Office for Disability Issues October Newsletter
Published on Friday, 14 October 2016, 1:20 p.m.   Print Article

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Newsletter - October 2016

Message from the Minister for Disability Issues

Greetings everyone,Minister Nicky Wagner

I am delighted that New Zealand has demonstrated its commitment to ensuring the rights of disabled people through our accession to the Optional Protocol to the United Nations Convention on the Rights of Persons with Disabilities (CRPD).

While most matters can be resolved through domestic channels, the Optional Protocol provides an extra level of safeguard for individuals or groups who believe their rights under the CRPD have been denied or breached.

The Optional Protocol comes into force for New Zealand from 4 November 2016. You can find more information about what acceding to the Optional Protocol means, as well as read it in English, Easy Read or in New Zealand Sign Language on theOffice for Disability Issues website.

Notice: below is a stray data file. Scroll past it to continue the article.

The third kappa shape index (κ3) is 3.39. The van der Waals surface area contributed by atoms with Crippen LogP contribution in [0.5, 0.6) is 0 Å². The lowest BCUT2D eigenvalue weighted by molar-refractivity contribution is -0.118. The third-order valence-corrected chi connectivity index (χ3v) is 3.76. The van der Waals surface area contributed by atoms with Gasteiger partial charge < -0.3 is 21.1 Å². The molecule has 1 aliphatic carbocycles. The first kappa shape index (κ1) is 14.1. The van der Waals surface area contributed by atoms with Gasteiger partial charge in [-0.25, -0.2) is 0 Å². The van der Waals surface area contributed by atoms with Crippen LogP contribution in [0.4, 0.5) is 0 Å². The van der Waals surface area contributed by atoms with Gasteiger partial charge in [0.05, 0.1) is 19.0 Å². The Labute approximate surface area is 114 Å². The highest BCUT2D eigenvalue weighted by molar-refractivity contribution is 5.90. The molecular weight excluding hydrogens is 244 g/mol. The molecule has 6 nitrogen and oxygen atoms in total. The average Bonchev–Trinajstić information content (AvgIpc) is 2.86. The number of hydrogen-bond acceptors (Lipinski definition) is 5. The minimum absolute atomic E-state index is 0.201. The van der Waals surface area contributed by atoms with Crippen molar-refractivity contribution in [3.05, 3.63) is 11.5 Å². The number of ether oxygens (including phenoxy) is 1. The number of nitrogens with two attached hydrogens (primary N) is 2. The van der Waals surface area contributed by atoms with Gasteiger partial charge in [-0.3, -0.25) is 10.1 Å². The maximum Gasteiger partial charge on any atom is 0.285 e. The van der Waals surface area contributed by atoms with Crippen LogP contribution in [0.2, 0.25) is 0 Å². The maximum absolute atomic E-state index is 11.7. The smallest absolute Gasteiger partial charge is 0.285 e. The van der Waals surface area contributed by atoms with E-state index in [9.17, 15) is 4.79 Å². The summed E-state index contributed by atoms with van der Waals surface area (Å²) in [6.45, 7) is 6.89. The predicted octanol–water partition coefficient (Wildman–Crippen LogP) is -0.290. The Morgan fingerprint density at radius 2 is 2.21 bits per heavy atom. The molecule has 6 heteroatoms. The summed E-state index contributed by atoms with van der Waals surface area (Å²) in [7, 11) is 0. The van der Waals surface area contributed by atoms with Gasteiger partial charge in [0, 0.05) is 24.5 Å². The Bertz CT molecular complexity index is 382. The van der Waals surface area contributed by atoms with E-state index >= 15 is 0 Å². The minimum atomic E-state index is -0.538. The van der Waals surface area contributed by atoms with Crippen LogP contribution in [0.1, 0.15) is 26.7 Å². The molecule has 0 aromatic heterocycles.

On another note, we’ve recently seen the hard work and commitment of our athletes through their outstanding success in the Rio Paralympics. I had the privilege of seeing first-hand our athletes in action and I’m so proud of them. The 31 member team won 21 medals and was the most successful country in terms of medals as related to population.

Coverage of the Paralympics by mainstream media has highlighted that achieving at sport is something shared by everyone, both disabled and non-disabled New Zealanders. It has captured our hearts and I am hopeful that this kind of publicity will help to build momentum in changing attitudes towards disabled people. We want people to focus on what disabled people can do. Our athletes are certainly very capable.